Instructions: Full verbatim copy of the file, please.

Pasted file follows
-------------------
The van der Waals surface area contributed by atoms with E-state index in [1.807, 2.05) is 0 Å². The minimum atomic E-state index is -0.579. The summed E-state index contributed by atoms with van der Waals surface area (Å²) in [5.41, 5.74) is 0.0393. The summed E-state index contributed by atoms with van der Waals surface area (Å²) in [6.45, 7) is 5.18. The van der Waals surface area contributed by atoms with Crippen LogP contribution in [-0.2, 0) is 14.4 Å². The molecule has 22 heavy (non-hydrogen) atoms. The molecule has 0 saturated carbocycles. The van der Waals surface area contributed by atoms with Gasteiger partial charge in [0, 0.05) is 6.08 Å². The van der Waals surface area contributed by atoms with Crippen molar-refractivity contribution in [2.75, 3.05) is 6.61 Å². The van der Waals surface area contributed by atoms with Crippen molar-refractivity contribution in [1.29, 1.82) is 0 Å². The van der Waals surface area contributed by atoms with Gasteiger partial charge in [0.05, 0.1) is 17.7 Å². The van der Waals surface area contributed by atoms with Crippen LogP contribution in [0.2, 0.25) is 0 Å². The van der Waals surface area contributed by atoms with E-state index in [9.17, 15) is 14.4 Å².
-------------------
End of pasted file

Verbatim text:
The van der Waals surface area contributed by atoms with E-state index in [1.807, 2.05) is 0 Å². The minimum atomic E-state index is -0.579. The summed E-state index contributed by atoms with van der Waals surface area (Å²) in [5.41, 5.74) is 0.0393. The summed E-state index contributed by atoms with van der Waals surface area (Å²) in [6.45, 7) is 5.18. The van der Waals surface area contributed by atoms with Crippen LogP contribution in [-0.2, 0) is 14.4 Å². The molecule has 22 heavy (non-hydrogen) atoms. The molecule has 0 saturated carbocycles. The van der Waals surface area contributed by atoms with Gasteiger partial charge in [0, 0.05) is 6.08 Å². The van der Waals surface area contributed by atoms with Crippen molar-refractivity contribution in [2.75, 3.05) is 6.61 Å². The van der Waals surface area contributed by atoms with Crippen molar-refractivity contribution in [1.29, 1.82) is 0 Å². The van der Waals surface area contributed by atoms with Gasteiger partial charge in [0.05, 0.1) is 17.7 Å². The van der Waals surface area contributed by atoms with Crippen LogP contribution in [0.2, 0.25) is 0 Å². The van der Waals surface area contributed by atoms with E-state index in [9.17, 15) is 14.4 Å².